Employers must ensure that personal data is stored appropriately. Given that most employers are likely to hold significant amounts of personal data for each member of staff, it is particularly important that HR management systems and structures are appropriate and meet local compliance requirements, and that storage of such data is sufficiently secure. Access to any such data should be limited to those who require access in order to perform their duties and steps should be taken to ensure that such data is only used for such purposes.

With the development of technology and changes in the ways people work, employers need to consider the risks in associated advances such flexible working, 'bring your own device' policies and remote access to employer networks and systems. Employers will need to consider how best to ensure that their assets, information and systems are adequately protected whilst facilitating the needs of their business and their staff are met.

In the event of a merger or acquisition, employers will need to carefully consider what staff personal data to share, which parties to share such data with, and the basis on which they do so. In some cases (such as transactions to which the EU's Acquired Rights Directive applies), employers may be subject to a legal requirement to provide certain data. In others, employers will have to consider a more nuanced approach, including an assessment of the data sought and the basis on which it is sought, the security arrangements in place, and the justification for any such transfer of data. Employers should consider appropriate measures including anonymising or pseudonimising staff personal data where appropriate, and consider the timing of when such data is provided.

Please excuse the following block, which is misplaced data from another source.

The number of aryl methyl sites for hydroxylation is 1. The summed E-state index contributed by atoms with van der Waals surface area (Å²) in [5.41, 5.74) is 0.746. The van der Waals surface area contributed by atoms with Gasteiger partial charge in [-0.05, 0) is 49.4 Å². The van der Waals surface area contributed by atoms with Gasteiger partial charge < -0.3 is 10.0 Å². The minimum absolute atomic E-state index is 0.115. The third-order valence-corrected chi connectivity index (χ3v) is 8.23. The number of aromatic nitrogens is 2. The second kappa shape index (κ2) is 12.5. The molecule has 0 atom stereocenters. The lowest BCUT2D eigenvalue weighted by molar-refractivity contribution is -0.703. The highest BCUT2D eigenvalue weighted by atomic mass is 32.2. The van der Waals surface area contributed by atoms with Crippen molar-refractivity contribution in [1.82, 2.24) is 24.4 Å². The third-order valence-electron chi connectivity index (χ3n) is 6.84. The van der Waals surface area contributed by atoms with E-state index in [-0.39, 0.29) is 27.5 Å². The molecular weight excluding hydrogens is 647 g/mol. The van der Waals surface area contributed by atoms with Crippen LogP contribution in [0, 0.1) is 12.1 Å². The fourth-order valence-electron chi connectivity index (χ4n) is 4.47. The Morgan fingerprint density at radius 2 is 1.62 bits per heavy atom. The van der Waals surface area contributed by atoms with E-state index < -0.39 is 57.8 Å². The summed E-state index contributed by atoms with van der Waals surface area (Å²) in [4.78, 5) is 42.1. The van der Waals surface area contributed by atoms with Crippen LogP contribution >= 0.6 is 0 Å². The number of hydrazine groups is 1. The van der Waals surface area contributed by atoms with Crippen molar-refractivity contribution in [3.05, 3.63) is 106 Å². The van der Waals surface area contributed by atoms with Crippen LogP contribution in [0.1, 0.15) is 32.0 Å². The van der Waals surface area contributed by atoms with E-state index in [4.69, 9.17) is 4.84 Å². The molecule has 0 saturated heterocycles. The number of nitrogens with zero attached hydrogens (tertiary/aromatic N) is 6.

In the event of an intra-group restructure or reorganisation, employers will need to consider the same matters (i.e. what staff personal data to share, which parties to share such data with, and the basis on which they do so), and take steps to ensure any such transfers are compliant and that the integrity and security of any such data is protected.

Employers should consider the implications for employees in relation to access and security measures for employer premises. Where CCTV, swipe card and other common measures are in place, employers should ensure that staff are aware, and that the data collected is handled appropriately and in compliance with local laws; if such data may be used in connection with employee management processes (such as disciplinary processes), this should be made clear to employees. If employers intend to use more unusual / intrusive methods (such as fingerprint or retina scanning, for example), additional care and consideration will be needed. If such access and security measures are operated by third parties (as is often the case in shared or flexible office space), employers need to consider the needs of their own business and the implications of this for staff members.

With the rise of proptech and smart buildings comes the parallel increase in risk as far as employee data is concerned. Such technology is popular with commercial landlords, but employers need to understand the implications for staff and whether there any associated risks.

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